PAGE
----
Claire Mulligan, author of The Dark, answered our five questions.
IFOA: How did you become interested in the Fox Sisters?
Mulligan: I came across the Fox Sisters’ story while researching a scene involving a medium for my first novel, The Reckoning of Boston Jim. I was immediately intrigued by how Maggie and Katie’s childish prank could snowball into such a massive movement, as well as by how, in an age that marginalized women, they carved out a glittering, if tragedy-laced, career and did so, ironically, by using the belief of the weak and passive female to their advantage. I was further intrigued by the mysteries at the heart of the Fox Sisters’ story: the body in the cellar, John Fox’s disappearing act and how the sisters managed to fool so many for so long. Mystery and character. Theme and irony. True but fantastic events. The perfect ingredients for an epic historical novel.
IFOA: The Reckoning of Boston Jim as well as The Dark are both set in the 19th century. What draws you to this era?
Mulligan: Historical fiction offers a banquet of creative opportunities to a writer. The words for one. I love the resonance of old words and phrases. I love polishing them off and using them in new ways. I love, too, recreating the forgotten landscapes and world views, the Victorian cult of mourning, say, or the lost life of the canals or the way the social world was once an arena where reputation and status ruled. All this offers unique conflicts and dilemmas.
Now, the 19th century is particularly intriguing because it has that sense of being nearly modern, but not quite. It was a time of rapid technological change, a time when new ideas were being tested and debated, Spiritualism among them. And, yet with its photographs and gramophones, its copious extant letters, its world still held in memory by some very few, the 19th century is a historical era that we can know and own in a way we do not with other eras, as if it is almost within tangible reach.
IFOA: When does the line between fiction and history get blurred?
Mulligan: A story like that of the Fox Sisters can be challenging, exhausting and exhilarating to write, in part because the sisters’ public lives were well documented by them and by others, giving me difficult choices in what to include of their epic lives and what to set aside. I did think it important to hew as closely as possible to historical fact when the facts were available; however, the details of how the sisters perpetuated the hoax, the truth of their relationships, their motives, thoughts and most importantly, how much they believed in ghosts themselves, have all been fictionalized to greater or lesser degree. This is what makes The Dark a work of fiction rather than, say, creative non-fiction. And there can be a blurry line between the two indeed.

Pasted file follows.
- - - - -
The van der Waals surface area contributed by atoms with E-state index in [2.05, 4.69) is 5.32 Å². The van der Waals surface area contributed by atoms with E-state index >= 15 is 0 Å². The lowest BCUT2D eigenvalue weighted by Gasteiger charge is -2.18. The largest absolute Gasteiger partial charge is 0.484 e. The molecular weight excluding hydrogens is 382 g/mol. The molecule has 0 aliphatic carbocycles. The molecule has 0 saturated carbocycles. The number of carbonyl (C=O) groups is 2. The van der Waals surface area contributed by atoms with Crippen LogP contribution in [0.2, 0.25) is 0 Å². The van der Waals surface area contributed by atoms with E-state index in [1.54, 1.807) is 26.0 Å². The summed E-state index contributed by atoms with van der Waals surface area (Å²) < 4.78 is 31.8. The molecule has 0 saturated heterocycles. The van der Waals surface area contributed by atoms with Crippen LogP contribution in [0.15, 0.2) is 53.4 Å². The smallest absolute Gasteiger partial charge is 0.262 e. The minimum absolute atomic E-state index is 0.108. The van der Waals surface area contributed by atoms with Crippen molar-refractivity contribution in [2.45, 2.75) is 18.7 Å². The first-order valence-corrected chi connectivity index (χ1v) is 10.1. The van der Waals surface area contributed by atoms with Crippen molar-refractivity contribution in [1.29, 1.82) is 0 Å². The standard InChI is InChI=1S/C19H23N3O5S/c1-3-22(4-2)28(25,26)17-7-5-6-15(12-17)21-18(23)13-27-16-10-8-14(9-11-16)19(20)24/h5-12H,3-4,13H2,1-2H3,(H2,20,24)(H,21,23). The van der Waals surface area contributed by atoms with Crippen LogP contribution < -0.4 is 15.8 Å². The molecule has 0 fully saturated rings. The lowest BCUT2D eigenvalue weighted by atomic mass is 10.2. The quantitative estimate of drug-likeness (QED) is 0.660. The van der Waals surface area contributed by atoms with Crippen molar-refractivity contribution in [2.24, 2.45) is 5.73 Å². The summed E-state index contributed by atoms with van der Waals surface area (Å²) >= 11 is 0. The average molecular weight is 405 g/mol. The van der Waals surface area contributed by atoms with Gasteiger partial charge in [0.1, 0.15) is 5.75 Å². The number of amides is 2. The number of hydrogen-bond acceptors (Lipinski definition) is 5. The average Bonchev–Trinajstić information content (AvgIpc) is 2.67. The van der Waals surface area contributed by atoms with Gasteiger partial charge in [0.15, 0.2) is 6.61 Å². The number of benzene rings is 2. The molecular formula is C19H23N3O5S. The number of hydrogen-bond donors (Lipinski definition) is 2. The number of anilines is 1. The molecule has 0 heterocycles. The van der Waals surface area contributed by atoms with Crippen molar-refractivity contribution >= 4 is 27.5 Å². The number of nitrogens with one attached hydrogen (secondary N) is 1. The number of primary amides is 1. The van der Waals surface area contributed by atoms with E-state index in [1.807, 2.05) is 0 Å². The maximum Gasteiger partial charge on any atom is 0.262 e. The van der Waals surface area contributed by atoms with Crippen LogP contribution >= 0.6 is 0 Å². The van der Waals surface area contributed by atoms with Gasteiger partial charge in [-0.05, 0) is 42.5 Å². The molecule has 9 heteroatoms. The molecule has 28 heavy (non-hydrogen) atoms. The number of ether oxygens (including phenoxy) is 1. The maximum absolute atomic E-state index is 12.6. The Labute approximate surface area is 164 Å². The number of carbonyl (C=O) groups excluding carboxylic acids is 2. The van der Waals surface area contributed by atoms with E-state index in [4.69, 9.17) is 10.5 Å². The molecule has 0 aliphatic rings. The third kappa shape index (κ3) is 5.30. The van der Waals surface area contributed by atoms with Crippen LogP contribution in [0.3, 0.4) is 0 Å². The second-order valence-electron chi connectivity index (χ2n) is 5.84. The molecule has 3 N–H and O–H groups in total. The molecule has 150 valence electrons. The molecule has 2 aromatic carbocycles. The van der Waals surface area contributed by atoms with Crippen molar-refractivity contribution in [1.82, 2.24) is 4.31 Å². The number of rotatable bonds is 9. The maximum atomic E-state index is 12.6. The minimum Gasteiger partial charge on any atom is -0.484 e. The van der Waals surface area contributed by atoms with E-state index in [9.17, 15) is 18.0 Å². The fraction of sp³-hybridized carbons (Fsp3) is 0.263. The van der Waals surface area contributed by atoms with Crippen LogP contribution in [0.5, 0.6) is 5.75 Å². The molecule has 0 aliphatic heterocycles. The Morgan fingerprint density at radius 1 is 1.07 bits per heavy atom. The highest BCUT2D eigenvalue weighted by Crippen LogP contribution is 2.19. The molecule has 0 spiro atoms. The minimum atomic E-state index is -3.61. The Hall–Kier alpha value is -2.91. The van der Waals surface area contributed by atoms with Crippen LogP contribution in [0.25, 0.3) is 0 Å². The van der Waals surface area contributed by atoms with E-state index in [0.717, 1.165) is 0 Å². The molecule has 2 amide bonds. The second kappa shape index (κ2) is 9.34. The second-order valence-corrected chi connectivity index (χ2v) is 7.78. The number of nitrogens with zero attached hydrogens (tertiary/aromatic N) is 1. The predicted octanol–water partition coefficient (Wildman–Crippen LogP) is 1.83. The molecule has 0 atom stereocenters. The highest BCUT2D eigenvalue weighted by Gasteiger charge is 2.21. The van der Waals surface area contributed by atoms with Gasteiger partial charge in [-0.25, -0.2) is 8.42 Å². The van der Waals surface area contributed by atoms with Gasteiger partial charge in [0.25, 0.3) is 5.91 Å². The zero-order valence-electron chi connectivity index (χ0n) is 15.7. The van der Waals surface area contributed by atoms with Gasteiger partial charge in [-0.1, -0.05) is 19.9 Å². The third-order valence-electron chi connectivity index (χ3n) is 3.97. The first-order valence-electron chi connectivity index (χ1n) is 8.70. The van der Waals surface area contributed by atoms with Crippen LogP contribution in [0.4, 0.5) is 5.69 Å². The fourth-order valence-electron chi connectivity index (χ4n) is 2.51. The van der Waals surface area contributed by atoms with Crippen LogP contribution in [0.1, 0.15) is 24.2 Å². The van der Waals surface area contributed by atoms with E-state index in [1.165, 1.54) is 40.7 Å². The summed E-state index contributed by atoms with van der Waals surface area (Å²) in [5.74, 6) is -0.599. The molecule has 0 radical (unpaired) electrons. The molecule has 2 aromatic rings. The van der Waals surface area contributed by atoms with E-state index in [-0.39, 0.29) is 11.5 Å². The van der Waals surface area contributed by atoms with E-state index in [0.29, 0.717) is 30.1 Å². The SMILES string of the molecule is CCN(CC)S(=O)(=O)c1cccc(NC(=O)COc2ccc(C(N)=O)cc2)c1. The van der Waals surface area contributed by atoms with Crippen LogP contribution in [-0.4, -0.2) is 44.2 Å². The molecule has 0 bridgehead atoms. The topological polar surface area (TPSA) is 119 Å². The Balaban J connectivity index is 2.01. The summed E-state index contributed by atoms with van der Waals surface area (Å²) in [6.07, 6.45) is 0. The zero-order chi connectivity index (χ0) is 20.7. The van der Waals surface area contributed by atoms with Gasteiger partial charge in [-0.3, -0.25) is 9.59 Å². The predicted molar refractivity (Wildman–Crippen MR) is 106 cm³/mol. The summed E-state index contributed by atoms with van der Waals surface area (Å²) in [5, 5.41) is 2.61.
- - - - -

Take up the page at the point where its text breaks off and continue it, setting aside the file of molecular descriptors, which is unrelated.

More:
I must add that as a reader, I particularly enjoy novels that leave me feeling enriched and, well, smarter, even wiser than before, and I hope to give that similar sense of enrichment to the readers of The Dark.
IFOA: What was the most surprising thing that you learned about Spiritualism?
Mulligan: One of the many surprising things I learned while researching The Dark was just how powerful a movement Spiritualism was. Spiritualism had, in its heyday, millions of followers. It was taken very seriously by many (though others, granted, saw it as the entertainment of the moment.) The language used to explain Spiritualism—energy, vortexes, conduits, etc.—was adapted from scientific parlance, to give it credibility, yes, but also because people were rejecting the more dogmatic religions and trying to find a way to reconcile the advances in science and natural history with the desire for faith and meaning—a dilemma that is still with us today, as evidenced by our modern New-Age philosophy, which is, of course, the clear descendant of Spiritualism.
IFOA: Do you believe in ghosts?
Mulligan: No. Well, yes. Maybe. I’ve never seen a ghost, nor experienced any paranormal event, though I had the usual terrifying Ouija board experience as a kid. However, I have talked to many people who have seen ghosts of some kind, and I certainly believe they saw and experienced what they did. Spirits capable of visiting from another world? Or a mind capable of creating spirits? These are, to me, equally astonishing possibilities. And, yet, I do love a ghost story, a haunted house, a place where the past seems imprinted. I suppose like many people I can keep two contradictory ideas aloft. My rational side might not believe in the supernatural, but my romantic side is all for it.